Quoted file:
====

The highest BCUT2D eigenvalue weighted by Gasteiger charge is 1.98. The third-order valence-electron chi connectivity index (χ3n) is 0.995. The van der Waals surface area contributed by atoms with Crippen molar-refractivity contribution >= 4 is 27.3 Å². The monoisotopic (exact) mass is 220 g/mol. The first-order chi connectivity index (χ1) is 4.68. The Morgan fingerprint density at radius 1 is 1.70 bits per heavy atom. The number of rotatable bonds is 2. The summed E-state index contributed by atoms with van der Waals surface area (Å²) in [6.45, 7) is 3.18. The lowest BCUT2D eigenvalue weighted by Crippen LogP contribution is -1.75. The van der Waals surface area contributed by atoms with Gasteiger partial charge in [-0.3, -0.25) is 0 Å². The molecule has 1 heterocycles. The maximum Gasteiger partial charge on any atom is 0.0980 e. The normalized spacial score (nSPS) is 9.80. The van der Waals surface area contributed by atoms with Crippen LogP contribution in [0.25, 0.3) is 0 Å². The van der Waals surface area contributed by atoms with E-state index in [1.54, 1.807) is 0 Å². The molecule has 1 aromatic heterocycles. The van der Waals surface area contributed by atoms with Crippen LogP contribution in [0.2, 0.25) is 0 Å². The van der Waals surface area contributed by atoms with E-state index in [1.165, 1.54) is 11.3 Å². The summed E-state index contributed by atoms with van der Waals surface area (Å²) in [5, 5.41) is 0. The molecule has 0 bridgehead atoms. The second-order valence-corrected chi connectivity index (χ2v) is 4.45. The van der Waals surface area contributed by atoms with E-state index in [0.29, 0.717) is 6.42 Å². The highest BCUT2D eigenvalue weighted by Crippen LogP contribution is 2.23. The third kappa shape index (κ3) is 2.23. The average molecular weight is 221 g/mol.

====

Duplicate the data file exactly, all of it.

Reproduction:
The highest BCUT2D eigenvalue weighted by Gasteiger charge is 1.98. The third-order valence-electron chi connectivity index (χ3n) is 0.995. The van der Waals surface area contributed by atoms with Crippen molar-refractivity contribution >= 4 is 27.3 Å². The monoisotopic (exact) mass is 220 g/mol. The first-order chi connectivity index (χ1) is 4.68. The Morgan fingerprint density at radius 1 is 1.70 bits per heavy atom. The number of rotatable bonds is 2. The summed E-state index contributed by atoms with van der Waals surface area (Å²) in [6.45, 7) is 3.18. The lowest BCUT2D eigenvalue weighted by Crippen LogP contribution is -1.75. The van der Waals surface area contributed by atoms with Gasteiger partial charge in [-0.3, -0.25) is 0 Å². The molecule has 1 heterocycles. The maximum Gasteiger partial charge on any atom is 0.0980 e. The normalized spacial score (nSPS) is 9.80. The van der Waals surface area contributed by atoms with Crippen LogP contribution in [0.25, 0.3) is 0 Å². The van der Waals surface area contributed by atoms with E-state index in [1.54, 1.807) is 0 Å². The molecule has 1 aromatic heterocycles. The van der Waals surface area contributed by atoms with Crippen LogP contribution in [0.2, 0.25) is 0 Å². The van der Waals surface area contributed by atoms with E-state index in [1.165, 1.54) is 11.3 Å². The summed E-state index contributed by atoms with van der Waals surface area (Å²) in [5, 5.41) is 0. The molecule has 0 bridgehead atoms. The second-order valence-corrected chi connectivity index (χ2v) is 4.45. The van der Waals surface area contributed by atoms with E-state index in [0.29, 0.717) is 6.42 Å². The highest BCUT2D eigenvalue weighted by Crippen LogP contribution is 2.23. The third kappa shape index (κ3) is 2.23. The average molecular weight is 221 g/mol.